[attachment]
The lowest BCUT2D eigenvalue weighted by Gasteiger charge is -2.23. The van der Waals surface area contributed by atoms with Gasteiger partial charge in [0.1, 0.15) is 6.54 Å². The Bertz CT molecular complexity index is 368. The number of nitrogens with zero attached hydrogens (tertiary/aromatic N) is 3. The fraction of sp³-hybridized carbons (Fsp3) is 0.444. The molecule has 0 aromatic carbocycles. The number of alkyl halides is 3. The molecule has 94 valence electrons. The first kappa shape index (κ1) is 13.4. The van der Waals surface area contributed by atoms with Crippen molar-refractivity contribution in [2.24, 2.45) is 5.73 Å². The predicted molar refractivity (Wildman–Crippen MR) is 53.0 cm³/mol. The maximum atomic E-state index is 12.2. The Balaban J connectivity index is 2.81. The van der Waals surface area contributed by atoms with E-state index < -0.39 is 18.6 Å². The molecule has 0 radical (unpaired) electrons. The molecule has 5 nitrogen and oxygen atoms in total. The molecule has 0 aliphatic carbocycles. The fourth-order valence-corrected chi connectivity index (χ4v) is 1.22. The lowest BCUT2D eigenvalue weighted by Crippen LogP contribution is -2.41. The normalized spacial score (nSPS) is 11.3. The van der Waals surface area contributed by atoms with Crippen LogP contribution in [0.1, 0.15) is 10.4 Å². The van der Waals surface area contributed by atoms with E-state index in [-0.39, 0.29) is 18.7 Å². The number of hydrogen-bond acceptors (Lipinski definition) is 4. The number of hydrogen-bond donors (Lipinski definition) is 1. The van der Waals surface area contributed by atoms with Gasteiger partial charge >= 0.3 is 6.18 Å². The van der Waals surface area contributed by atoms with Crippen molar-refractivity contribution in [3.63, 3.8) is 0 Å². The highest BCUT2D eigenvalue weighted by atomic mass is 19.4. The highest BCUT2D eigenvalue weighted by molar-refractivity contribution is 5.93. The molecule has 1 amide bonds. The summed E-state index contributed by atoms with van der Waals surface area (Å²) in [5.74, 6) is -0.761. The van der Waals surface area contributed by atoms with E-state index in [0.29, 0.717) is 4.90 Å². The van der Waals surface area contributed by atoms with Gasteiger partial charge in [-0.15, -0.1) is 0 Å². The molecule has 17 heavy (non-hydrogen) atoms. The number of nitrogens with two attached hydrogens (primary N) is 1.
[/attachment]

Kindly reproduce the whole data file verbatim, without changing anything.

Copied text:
The lowest BCUT2D eigenvalue weighted by Gasteiger charge is -2.23. The van der Waals surface area contributed by atoms with Gasteiger partial charge in [0.1, 0.15) is 6.54 Å². The Bertz CT molecular complexity index is 368. The number of nitrogens with zero attached hydrogens (tertiary/aromatic N) is 3. The fraction of sp³-hybridized carbons (Fsp3) is 0.444. The molecule has 0 aromatic carbocycles. The number of alkyl halides is 3. The molecule has 94 valence electrons. The first kappa shape index (κ1) is 13.4. The van der Waals surface area contributed by atoms with Crippen molar-refractivity contribution in [2.24, 2.45) is 5.73 Å². The predicted molar refractivity (Wildman–Crippen MR) is 53.0 cm³/mol. The maximum atomic E-state index is 12.2. The Balaban J connectivity index is 2.81. The van der Waals surface area contributed by atoms with E-state index < -0.39 is 18.6 Å². The molecule has 0 radical (unpaired) electrons. The molecule has 5 nitrogen and oxygen atoms in total. The molecule has 0 aliphatic carbocycles. The fourth-order valence-corrected chi connectivity index (χ4v) is 1.22. The lowest BCUT2D eigenvalue weighted by Crippen LogP contribution is -2.41. The normalized spacial score (nSPS) is 11.3. The van der Waals surface area contributed by atoms with Crippen LogP contribution in [0.1, 0.15) is 10.4 Å². The van der Waals surface area contributed by atoms with E-state index in [-0.39, 0.29) is 18.7 Å². The number of hydrogen-bond acceptors (Lipinski definition) is 4. The number of hydrogen-bond donors (Lipinski definition) is 1. The van der Waals surface area contributed by atoms with Gasteiger partial charge >= 0.3 is 6.18 Å². The van der Waals surface area contributed by atoms with Crippen molar-refractivity contribution in [3.63, 3.8) is 0 Å². The highest BCUT2D eigenvalue weighted by atomic mass is 19.4. The highest BCUT2D eigenvalue weighted by molar-refractivity contribution is 5.93. The molecule has 1 amide bonds. The summed E-state index contributed by atoms with van der Waals surface area (Å²) in [5.74, 6) is -0.761. The van der Waals surface area contributed by atoms with E-state index in [0.29, 0.717) is 4.90 Å². The van der Waals surface area contributed by atoms with Gasteiger partial charge in [-0.15, -0.1) is 0 Å². The molecule has 17 heavy (non-hydrogen) atoms. The number of nitrogens with two attached hydrogens (primary N) is 1.